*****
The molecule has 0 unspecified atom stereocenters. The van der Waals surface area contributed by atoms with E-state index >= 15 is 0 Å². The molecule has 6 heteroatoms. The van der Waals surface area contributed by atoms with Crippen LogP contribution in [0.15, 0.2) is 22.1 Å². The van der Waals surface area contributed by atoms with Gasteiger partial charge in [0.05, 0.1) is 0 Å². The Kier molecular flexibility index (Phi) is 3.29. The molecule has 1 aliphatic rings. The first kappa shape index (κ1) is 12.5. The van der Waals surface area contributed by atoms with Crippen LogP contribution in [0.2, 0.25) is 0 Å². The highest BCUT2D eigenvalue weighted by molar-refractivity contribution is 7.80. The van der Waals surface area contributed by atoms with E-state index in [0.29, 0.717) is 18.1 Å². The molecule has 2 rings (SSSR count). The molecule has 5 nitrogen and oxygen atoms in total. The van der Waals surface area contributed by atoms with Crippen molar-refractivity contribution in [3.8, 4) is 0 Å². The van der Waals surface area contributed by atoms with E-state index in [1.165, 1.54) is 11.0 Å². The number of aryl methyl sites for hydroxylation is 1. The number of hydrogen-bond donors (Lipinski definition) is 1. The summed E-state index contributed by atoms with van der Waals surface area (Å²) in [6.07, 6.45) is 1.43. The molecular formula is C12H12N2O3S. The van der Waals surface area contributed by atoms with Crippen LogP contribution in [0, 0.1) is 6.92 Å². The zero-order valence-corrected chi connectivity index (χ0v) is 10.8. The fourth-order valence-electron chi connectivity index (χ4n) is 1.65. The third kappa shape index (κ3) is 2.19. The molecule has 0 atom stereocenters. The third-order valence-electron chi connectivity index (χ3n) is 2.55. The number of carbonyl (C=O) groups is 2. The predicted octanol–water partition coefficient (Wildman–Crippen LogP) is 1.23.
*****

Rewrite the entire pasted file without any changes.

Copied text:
The molecule has 0 unspecified atom stereocenters. The van der Waals surface area contributed by atoms with E-state index >= 15 is 0 Å². The molecule has 6 heteroatoms. The van der Waals surface area contributed by atoms with Crippen LogP contribution in [0.15, 0.2) is 22.1 Å². The van der Waals surface area contributed by atoms with Gasteiger partial charge in [0.05, 0.1) is 0 Å². The Kier molecular flexibility index (Phi) is 3.29. The molecule has 1 aliphatic rings. The first kappa shape index (κ1) is 12.5. The van der Waals surface area contributed by atoms with Crippen LogP contribution in [0.2, 0.25) is 0 Å². The highest BCUT2D eigenvalue weighted by molar-refractivity contribution is 7.80. The van der Waals surface area contributed by atoms with E-state index in [0.29, 0.717) is 18.1 Å². The molecule has 2 rings (SSSR count). The molecule has 5 nitrogen and oxygen atoms in total. The van der Waals surface area contributed by atoms with Crippen molar-refractivity contribution in [3.8, 4) is 0 Å². The van der Waals surface area contributed by atoms with E-state index in [1.165, 1.54) is 11.0 Å². The number of aryl methyl sites for hydroxylation is 1. The number of hydrogen-bond donors (Lipinski definition) is 1. The summed E-state index contributed by atoms with van der Waals surface area (Å²) in [6.07, 6.45) is 1.43. The molecular formula is C12H12N2O3S. The van der Waals surface area contributed by atoms with Crippen LogP contribution in [0, 0.1) is 6.92 Å². The zero-order valence-corrected chi connectivity index (χ0v) is 10.8. The fourth-order valence-electron chi connectivity index (χ4n) is 1.65. The third kappa shape index (κ3) is 2.19. The molecule has 0 atom stereocenters. The third-order valence-electron chi connectivity index (χ3n) is 2.55. The number of carbonyl (C=O) groups is 2. The predicted octanol–water partition coefficient (Wildman–Crippen LogP) is 1.23.